This feat means much more to the entire planet than we realise. Thanks to the creators of AlexNet the study in deep learning not just explode, the tech companies started to invest more in technologies of classification using AlexNet at that moment and creating other models to create realistic solutions to problems such as detection images, classification of images and more. This revolution in AI and Deep Learning has also resulted in a revolution in machine performance. We now have better computers with which to train these models. Manufacturers' GPU development is not limited to the gaming market. You now know what else these incredible machines are capable of besides playing Red Dead Redemption 2.
The optimization algorithms, regularisation methods, and activation functions all played important roles in the AlexNet design. That means that if you want to train a good model in order to solve a problem yo have to try ans test with different options and to see the behavior of your model to get a good accuracy and avoid overfitting in your model
2. Adam: A Method for Stochastic Optimization by Diederik P. Kingma, Jimmy Ba in 2017, Cited by 104886
The Adam optimization approach is a stochastic gradient descent extension that has lately gained traction in computer vision and natural language processing applications. In their 2015 ICLR article (poster) titled "Adam: A Method for Stochastic Optimization," Diederik Kingma from OpenAI and Jimmy Ba from the University of Toronto presented Adam. Unless otherwise mentioned, I shall freely quote from their paper in this piece. Adam is the name of the algorithm. It's not an acronym, and it's not spelled "ADAM."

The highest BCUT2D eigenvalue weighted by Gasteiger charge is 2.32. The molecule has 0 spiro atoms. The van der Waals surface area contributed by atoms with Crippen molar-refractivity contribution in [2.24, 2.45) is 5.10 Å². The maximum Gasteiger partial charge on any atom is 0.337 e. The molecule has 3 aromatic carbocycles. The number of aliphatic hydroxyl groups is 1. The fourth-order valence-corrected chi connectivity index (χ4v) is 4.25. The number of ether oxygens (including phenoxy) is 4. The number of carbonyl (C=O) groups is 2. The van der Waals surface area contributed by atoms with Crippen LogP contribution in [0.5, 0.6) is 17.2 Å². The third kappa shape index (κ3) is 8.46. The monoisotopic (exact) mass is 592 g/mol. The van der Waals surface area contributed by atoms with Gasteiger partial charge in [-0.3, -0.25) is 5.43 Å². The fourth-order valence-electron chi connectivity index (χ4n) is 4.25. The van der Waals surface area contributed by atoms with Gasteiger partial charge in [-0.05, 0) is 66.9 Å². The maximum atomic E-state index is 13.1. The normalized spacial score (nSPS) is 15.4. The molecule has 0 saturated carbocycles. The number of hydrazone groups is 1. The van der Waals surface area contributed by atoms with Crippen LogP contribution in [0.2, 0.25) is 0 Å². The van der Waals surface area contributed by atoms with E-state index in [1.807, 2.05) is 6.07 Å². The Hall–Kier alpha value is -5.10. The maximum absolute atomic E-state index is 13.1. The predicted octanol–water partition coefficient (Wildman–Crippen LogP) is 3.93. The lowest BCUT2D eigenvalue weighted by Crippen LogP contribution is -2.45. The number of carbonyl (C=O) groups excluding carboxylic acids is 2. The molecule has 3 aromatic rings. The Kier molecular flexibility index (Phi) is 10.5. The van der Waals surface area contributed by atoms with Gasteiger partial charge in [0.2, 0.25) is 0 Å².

Adam, according to the authors, combines the benefits of two prior stochastic gradient descent enhancements. Particularly:
Adaptive Gradient Algorithm (AdaGrad) increases performance on problems with sparse gradients by maintaining a per-parameter learning rate (e.g. natural language and computer vision problems).
Root Mean Square Propagation (RMSProp), which also keeps per-parameter learning rates that are adjusted depending on the average of recent gradient magnitudes for the weight (e.g. how quickly it is changing). This indicates that the technique is effective for both online and non-stationary problems (e.g. noisy).
Adam understands the value of AdaGrad and RMSProp.Rather than modifying parameter learning rates based on the average first moment (the mean) as RMSProp does, Adam uses the average of the second moment.
1. Generative Adversarial Networks (GANs) by Ian J. Goodfellow, Jean Pouget-Abadie in 2014, Cited by 44363
GANs, or Generative Adversarial Networks, are a type of generative modelling that employs deep learning techniques such as convolutional neural networks.In machine learning, generative modelling is an unsupervised learning job that entails automatically detecting and learning regularities or patterns in input data so that the model may be used to produce or output new examples that could have been drawn from the original dataset.
GANs are a clever way to train a generative model by framing the problem as a supervised learning problem with two sub-models: the generator model, which we train to generate new examples, and the discriminator model, which tries to classify examples as real (from the domain) or fake (from the domain) (generated)
GANs accomplish this level of realism by combining a generator that learns to produce the desired output with a discriminator that learns to differentiate true data from the generator's output. The generator attempts to deceive the discriminator, while the discriminator attempts to avoid being deceived.